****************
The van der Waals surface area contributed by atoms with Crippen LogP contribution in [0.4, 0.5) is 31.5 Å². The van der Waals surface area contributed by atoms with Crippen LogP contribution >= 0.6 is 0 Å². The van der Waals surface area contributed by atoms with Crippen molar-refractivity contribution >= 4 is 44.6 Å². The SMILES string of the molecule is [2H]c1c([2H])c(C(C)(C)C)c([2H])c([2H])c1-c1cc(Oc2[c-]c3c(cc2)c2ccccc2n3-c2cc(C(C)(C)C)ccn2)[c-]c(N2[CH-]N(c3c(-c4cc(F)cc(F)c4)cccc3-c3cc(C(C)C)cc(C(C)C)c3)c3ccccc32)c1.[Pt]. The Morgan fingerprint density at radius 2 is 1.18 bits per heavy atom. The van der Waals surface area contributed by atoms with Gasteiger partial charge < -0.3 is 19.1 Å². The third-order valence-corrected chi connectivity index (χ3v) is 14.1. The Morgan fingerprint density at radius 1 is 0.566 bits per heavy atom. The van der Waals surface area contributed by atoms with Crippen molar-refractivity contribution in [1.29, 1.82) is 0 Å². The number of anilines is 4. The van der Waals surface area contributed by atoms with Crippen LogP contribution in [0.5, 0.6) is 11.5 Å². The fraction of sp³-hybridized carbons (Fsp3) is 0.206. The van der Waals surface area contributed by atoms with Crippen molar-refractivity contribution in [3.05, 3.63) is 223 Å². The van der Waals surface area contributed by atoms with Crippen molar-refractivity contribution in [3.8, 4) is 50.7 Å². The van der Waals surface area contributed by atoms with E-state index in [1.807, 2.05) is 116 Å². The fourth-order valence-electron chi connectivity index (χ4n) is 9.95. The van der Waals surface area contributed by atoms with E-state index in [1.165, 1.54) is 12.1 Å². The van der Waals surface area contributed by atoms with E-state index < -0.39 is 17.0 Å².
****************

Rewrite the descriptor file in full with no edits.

The van der Waals surface area contributed by atoms with Crippen LogP contribution in [0.4, 0.5) is 31.5 Å². The van der Waals surface area contributed by atoms with Crippen LogP contribution >= 0.6 is 0 Å². The van der Waals surface area contributed by atoms with Crippen molar-refractivity contribution >= 4 is 44.6 Å². The SMILES string of the molecule is [2H]c1c([2H])c(C(C)(C)C)c([2H])c([2H])c1-c1cc(Oc2[c-]c3c(cc2)c2ccccc2n3-c2cc(C(C)(C)C)ccn2)[c-]c(N2[CH-]N(c3c(-c4cc(F)cc(F)c4)cccc3-c3cc(C(C)C)cc(C(C)C)c3)c3ccccc32)c1.[Pt]. The Morgan fingerprint density at radius 2 is 1.18 bits per heavy atom. The van der Waals surface area contributed by atoms with Gasteiger partial charge < -0.3 is 19.1 Å². The third-order valence-corrected chi connectivity index (χ3v) is 14.1. The Morgan fingerprint density at radius 1 is 0.566 bits per heavy atom. The van der Waals surface area contributed by atoms with Crippen molar-refractivity contribution in [1.29, 1.82) is 0 Å². The number of anilines is 4. The van der Waals surface area contributed by atoms with Crippen LogP contribution in [0.5, 0.6) is 11.5 Å². The fraction of sp³-hybridized carbons (Fsp3) is 0.206. The van der Waals surface area contributed by atoms with Crippen molar-refractivity contribution in [3.05, 3.63) is 223 Å². The van der Waals surface area contributed by atoms with Crippen molar-refractivity contribution in [3.8, 4) is 50.7 Å². The van der Waals surface area contributed by atoms with E-state index in [1.807, 2.05) is 116 Å². The fourth-order valence-electron chi connectivity index (χ4n) is 9.95. The van der Waals surface area contributed by atoms with E-state index in [1.165, 1.54) is 12.1 Å². The van der Waals surface area contributed by atoms with E-state index < -0.39 is 17.0 Å².